Alfred Hitchcock: I will never find a Hitchcock blonde as beautiful as you.
Alma Reville: Oh, Hitch. I've waited thirty years to hear you say that.
Alfred Hitchcock: And that my dear, is why they call me the Master of Suspense.
Alfred Hitchcock: You may call me Hitch. Hold the Cock.
Geoffrey Shurlock: Is there any improper suggestion of nudity in this, uh, murder in the shower scene?
Alfred Hitchcock: She won't be nude, she'll be wearing a shower cap.
Alma Reville: It was the knife that, a moment later, cut off her scream, and her head. Charming. Doris Day should do it as a musical!
Alfred Hitchcock: [wrestling to keep his snack bowl] Beware, all men are potential murderers. And for good reason.
Alfred Hitchcock: My contract guarantees me final cut on all of my pictures.
Barney Balaban: It also states that Paramount doesn't have to release anything that might cause the studio embarrassment!
Alfred Hitchcock: As opposed to those last five Martin and Lewis pictures you're so proud of?
Whitfield Cook: [about reactions to Psycho project] I've seen happier faces on a school bus going over a cliff.
Alfred Hitchcock: [to Janet] Hope you don't mind, I told Mrs Bates she could use your dressing room.
Rita Riggs: Is this really going to be your next picture?
Alfred Hitchcock: Yes Madam! Oh by the way, try the finger sandwiches. They are real fingers.
Alfred Hitchcock: The only worse than a visit to the dentist is a visit to the censor.
Alma Reville: You shouldn't wait until half way through. Kill her after thirty minutes.
Alfred Hitchcock: I'm under extraordinary pressures on this picture and the least you can do is give me your full support.
Alma Reville: Full support! We've mortgaged our house! I'm your wife! I celebrate with you when the reviews are good. I cry for you when they are bad! I put up with all those people who look through me as if I were invisible because all they see is the great and glorious ALFRED HITCHCOCK!
Peggy Robertson: MGM wants you to do the Ian Fleming book "Casino Royale" with Cary Grant. Definitely your style.
Alfred Hitchcock: Doesn't she know I just made that movie? It was called "North by Northwest". And "style", my dear, is mere self-plagiarism.
Henry Gein: It's lucky it didn't reach the house.
Ed Gein: Yeah.
Henry Gein: You know, there's gonna be a lot more jobs at that factory in Milwaukee come June. I could put in a word.
Ed Gein: You can't leave us, Henry. She needs us both.
Henry Gein: Can you stop being a mama's boy for one second? I'm not trying to hurt you, but Jesus, you gotta live your own life sometime. That woman can take care of her own god...
[Ed hits Henry with a shovel]
Alfred Hitchcock: Good evening. Well, brother has been killing brother since Cain and Abel, yet even I didn't see that coming. I was as blindsided as poor old Henry down there. And apparently, the authorities shared my naïveté. In other words, they believed the young man's story. That Henry fell, hit his head on a stone and died of smoke asphyxiation. On the other hand, if they hadn't believed him, Ed Gein would never have had the opportunity to commit those heinous crimes for which he became most famous. And we, of course, well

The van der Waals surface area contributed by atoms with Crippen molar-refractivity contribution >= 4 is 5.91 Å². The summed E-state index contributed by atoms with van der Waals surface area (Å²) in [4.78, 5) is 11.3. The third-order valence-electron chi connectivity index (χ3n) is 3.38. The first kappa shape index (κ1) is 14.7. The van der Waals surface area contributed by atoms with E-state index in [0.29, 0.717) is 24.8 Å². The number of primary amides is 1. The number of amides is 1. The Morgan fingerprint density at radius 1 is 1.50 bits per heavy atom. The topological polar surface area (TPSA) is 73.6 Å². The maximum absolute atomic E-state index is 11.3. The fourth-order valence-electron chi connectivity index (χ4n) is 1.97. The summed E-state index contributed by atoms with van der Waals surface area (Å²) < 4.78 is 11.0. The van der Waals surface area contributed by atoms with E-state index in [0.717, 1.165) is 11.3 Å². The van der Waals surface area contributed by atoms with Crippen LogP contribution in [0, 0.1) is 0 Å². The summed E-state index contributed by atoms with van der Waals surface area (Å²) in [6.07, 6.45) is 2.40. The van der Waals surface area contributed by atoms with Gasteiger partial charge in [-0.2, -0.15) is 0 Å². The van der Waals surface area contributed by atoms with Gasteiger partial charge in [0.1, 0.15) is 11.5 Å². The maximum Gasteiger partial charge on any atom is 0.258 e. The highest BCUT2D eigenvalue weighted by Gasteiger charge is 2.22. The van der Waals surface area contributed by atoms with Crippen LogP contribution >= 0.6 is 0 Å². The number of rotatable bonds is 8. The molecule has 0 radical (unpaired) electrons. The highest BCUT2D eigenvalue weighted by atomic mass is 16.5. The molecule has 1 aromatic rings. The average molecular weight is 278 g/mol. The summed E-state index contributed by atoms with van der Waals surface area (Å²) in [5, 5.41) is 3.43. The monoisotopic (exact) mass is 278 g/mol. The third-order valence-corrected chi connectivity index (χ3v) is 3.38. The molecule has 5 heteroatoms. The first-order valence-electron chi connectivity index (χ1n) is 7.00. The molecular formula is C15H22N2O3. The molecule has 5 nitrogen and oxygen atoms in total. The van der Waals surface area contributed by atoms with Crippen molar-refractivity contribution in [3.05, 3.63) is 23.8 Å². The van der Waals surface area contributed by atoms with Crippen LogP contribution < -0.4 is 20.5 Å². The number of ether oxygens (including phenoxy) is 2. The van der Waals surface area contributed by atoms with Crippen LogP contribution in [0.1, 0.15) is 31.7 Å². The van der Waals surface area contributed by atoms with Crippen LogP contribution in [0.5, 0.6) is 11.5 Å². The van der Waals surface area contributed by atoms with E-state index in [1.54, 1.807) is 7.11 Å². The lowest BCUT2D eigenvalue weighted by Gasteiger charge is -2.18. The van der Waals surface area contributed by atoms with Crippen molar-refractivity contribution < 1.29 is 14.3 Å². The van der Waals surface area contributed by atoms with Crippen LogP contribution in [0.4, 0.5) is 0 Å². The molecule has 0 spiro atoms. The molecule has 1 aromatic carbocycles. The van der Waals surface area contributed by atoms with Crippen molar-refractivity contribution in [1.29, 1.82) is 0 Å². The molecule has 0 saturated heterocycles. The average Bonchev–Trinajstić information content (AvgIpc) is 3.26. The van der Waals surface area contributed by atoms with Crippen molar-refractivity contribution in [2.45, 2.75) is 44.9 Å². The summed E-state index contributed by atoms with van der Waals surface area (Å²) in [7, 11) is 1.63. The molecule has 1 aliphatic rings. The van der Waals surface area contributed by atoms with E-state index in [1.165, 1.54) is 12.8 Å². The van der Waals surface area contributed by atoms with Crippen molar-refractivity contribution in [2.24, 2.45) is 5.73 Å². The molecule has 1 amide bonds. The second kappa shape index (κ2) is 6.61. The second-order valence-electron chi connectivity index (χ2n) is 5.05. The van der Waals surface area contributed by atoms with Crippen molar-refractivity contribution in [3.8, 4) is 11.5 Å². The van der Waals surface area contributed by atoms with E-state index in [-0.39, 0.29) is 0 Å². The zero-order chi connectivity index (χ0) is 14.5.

Alfred Hitchcock: we wouldn't have our little movie, would we?
Ed Gein: This is my favorite place. Just shut the door, make the world go away.
Alfred Hitchcock: Don't you ever get lonely, out here?
Ed Gein: I can always talk to my mother.
[the police start to raid Ed's house]
Ed Gein: That's strange.
[the police move upstairs]
Ed Gein: That's my mother's room. That's my mother's room.
Ed Gein: [starts crying] You can't go in there! That's my mother's room!
Alfred Hitchcock: [after viewing the shower scene with Bernard Herrmann's score for the first time] It's getting there.
Janet Leigh: How are you going to shoot this shower scene? It's only that, well, from here up I'm not exactly boyish.
George Tomasini: [in film cutting room] Well, what do you think?
Peggy Robertson: I think I'll never have a shower again.
Alma Reville: You know, Hitch always says that your private life is in danger of being more entertaining than any of your plots.
Whitfield Cook: Well, I'm surprised he let me have you for the whole afternoon. Especially looking so beautiful. So, tell me, what are you working on these days?
Alma Reville: Me? I'm satisfied working in my garden.
Whitfield Cook: Well, that's one lucky garden.
Alma Reville: You know, all this relentless sycophancy is actually giving me indigestion. What are you after?
Whitfield Cook: I was hoping that you may be able to apply your considerable pruning skills to this.
Alma Reville: Ah, all is finally revealed. Whit, you are a little predictable, you know?
Whitfield Cook: The most fun I ever had was working with you.
Alma Reville: I'm going to ask you this once, and I'll never mention it again.
Alma Reville: Why this one, Hitch?
Alma Reville: It's not just because so many people are saying *no*, is it?
Alfred Hitchcock: Do you remember the fun we had when we started out all those years ago?
Alfred Hitchcock: We didn't have any money then, did we? We didn't have any time, either. But we took risks, do you remember?
Alfred Hitchcock: We experimented. We invented new ways of making pictures because we had to.
Alfred Hitchcock: I just want to feel that kind of
Alfred Hitchcock: freedom again.
Alfred Hitchcock: Like we used to, you know?
Geoffrey Shurlock: [In reference to the shower scene] The addition of a lyrical score will not change my opinion!
Alma Reville: Are we going to have to sell the whole house, or just the pool?
Alfred Hitchcock: I'm treading water, Peggy. I need something fresh, something different. Without expensive stars to pretty it up.
Peggy Robertson: Fox is offering you The Diary of Anne Frank for the third time.
Peggy Robertson: The audience would spend the entire picture waiting for Miss Frank to discover the corpse I'd hidden in the attic. Wouldn't you agree, Nunzio?